Can we imagine a natural event capable to threaten the stability of the world’s economy, alter the climate as we know it, and even threaten the lives of millions of people? Volcanic super-eruptions, hundreds of times larger than volcanic eruptions witnessed by our interdependent human civilisation, are capable of such dangerous, widespread and diverse consequences. Despite their low probability of occurrence in relation to human life-span, super-eruptions increase in probability when transposed to the time-scales of civilizations.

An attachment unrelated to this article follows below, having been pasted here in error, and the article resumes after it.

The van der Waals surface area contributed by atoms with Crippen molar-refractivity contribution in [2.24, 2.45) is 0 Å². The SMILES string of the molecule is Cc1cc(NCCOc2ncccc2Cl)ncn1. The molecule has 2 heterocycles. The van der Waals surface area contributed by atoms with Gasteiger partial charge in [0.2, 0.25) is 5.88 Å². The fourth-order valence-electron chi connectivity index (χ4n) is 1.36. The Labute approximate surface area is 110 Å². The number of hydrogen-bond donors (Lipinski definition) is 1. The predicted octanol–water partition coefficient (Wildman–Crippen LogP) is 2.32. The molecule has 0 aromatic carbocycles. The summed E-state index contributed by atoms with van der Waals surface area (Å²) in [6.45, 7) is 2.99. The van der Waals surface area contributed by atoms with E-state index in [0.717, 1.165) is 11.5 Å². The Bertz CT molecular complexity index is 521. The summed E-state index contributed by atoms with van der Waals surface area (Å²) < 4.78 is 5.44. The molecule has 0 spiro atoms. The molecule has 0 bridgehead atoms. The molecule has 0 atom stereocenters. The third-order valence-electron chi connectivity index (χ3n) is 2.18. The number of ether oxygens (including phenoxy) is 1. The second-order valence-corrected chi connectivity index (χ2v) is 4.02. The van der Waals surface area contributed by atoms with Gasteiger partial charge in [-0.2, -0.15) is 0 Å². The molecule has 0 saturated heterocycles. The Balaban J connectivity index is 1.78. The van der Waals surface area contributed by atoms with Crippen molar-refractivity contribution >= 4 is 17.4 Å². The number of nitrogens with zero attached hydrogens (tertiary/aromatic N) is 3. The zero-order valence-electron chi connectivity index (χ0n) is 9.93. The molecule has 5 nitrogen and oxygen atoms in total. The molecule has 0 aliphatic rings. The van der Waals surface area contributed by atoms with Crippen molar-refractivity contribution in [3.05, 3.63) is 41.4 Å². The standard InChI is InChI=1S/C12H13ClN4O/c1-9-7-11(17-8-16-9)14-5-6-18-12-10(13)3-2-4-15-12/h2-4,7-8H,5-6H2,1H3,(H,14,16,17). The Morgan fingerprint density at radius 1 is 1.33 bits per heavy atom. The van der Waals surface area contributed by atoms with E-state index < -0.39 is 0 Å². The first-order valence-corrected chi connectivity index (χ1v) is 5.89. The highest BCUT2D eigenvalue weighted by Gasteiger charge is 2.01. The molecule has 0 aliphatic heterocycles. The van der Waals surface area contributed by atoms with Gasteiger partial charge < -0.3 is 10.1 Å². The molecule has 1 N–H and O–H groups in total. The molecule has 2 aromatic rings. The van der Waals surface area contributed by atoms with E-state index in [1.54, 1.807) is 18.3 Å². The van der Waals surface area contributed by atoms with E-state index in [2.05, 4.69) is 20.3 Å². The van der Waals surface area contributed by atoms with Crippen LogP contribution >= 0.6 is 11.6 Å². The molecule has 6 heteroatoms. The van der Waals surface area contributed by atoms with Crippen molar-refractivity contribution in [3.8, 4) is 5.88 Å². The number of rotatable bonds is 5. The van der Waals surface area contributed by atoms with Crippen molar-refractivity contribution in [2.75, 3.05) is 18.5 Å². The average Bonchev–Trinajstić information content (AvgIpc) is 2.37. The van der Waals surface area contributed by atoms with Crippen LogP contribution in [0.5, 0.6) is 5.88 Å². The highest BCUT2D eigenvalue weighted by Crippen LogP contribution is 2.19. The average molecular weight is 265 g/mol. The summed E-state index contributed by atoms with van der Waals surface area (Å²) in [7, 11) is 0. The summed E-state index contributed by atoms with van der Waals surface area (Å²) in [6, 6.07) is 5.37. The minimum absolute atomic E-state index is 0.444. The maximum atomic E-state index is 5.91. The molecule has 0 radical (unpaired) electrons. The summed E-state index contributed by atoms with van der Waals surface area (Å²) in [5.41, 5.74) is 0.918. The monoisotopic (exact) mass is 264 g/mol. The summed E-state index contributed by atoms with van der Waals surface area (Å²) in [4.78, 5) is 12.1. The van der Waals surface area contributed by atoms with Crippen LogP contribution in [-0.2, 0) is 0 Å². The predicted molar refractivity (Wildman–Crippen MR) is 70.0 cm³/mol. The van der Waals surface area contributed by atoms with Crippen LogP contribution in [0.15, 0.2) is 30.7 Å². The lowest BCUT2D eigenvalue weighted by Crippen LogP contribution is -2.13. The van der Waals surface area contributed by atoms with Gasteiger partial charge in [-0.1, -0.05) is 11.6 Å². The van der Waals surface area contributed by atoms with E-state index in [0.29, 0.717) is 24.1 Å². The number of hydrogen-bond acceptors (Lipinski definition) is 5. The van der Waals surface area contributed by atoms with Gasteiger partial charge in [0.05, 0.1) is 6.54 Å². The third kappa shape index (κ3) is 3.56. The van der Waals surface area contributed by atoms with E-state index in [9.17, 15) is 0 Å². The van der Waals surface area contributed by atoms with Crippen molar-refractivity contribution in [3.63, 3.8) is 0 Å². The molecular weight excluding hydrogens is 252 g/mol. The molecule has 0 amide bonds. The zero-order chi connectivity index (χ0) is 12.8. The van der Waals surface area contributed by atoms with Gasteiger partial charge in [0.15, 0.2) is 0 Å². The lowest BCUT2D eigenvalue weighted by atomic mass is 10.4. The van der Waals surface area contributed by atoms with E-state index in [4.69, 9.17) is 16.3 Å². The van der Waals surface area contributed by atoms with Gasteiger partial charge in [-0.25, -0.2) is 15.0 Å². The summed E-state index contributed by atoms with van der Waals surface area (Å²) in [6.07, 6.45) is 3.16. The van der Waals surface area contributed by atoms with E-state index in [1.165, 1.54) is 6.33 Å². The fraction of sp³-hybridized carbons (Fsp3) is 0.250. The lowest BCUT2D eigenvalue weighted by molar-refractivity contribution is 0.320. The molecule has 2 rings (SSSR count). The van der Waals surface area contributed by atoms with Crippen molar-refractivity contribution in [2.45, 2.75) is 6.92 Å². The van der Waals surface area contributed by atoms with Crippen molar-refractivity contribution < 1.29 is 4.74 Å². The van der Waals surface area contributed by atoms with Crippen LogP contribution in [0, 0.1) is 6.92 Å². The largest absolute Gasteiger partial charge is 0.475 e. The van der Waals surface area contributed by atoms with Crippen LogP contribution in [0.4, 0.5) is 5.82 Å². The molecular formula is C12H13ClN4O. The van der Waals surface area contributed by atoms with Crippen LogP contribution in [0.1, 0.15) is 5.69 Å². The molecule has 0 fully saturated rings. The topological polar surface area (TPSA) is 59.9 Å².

The Campanian Ignimbrite (CI) erupted from the Phlegrean Fields on the Bay of Naples (Italy) 39,300 years ago, and it is considered the largest eruption of the Late Quaternary in Europe. Tephra ejected from the eruption blanketed over 3 million km2 from the eastern Mediterranean Sea to the Russian Plains. Recent studies indicate that the CI would have caused a volcanic winter, possibly lowering the temperature between 6-9 ºC in Eastern Europe and Northern Asia. It has been debated if the CI eruption, boosted by the coldest and driest Heinrich event, had an effect on the Middle to Upper Paleolithic transition altering the survival of the remaining Neanderthals in Europe.